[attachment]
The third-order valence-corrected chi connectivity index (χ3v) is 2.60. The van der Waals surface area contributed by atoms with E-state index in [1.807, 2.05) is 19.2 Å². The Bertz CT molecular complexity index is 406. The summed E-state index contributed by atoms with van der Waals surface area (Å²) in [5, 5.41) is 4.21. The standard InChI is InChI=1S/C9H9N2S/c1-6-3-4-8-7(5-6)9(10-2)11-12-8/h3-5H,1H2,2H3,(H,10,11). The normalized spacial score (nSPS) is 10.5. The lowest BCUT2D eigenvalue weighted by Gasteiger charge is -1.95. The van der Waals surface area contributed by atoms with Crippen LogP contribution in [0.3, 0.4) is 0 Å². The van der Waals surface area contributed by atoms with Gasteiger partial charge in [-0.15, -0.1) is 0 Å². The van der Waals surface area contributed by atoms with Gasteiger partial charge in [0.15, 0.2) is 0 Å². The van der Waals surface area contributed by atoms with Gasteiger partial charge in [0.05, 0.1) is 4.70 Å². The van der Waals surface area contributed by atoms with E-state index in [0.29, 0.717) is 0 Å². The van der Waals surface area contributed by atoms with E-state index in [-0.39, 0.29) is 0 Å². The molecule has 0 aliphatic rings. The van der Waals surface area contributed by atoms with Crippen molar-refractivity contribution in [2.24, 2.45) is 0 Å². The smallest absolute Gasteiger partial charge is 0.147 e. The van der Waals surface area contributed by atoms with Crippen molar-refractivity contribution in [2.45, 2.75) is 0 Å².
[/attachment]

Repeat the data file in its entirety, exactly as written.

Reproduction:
The third-order valence-corrected chi connectivity index (χ3v) is 2.60. The van der Waals surface area contributed by atoms with E-state index in [1.807, 2.05) is 19.2 Å². The Bertz CT molecular complexity index is 406. The summed E-state index contributed by atoms with van der Waals surface area (Å²) in [5, 5.41) is 4.21. The standard InChI is InChI=1S/C9H9N2S/c1-6-3-4-8-7(5-6)9(10-2)11-12-8/h3-5H,1H2,2H3,(H,10,11). The normalized spacial score (nSPS) is 10.5. The lowest BCUT2D eigenvalue weighted by Gasteiger charge is -1.95. The van der Waals surface area contributed by atoms with Crippen LogP contribution in [0.3, 0.4) is 0 Å². The van der Waals surface area contributed by atoms with Gasteiger partial charge in [-0.15, -0.1) is 0 Å². The van der Waals surface area contributed by atoms with Gasteiger partial charge in [0.15, 0.2) is 0 Å². The van der Waals surface area contributed by atoms with Gasteiger partial charge in [0.05, 0.1) is 4.70 Å². The van der Waals surface area contributed by atoms with E-state index in [0.29, 0.717) is 0 Å². The van der Waals surface area contributed by atoms with E-state index in [-0.39, 0.29) is 0 Å². The molecule has 0 aliphatic rings. The van der Waals surface area contributed by atoms with Crippen molar-refractivity contribution in [2.24, 2.45) is 0 Å². The smallest absolute Gasteiger partial charge is 0.147 e. The van der Waals surface area contributed by atoms with Crippen molar-refractivity contribution in [2.45, 2.75) is 0 Å².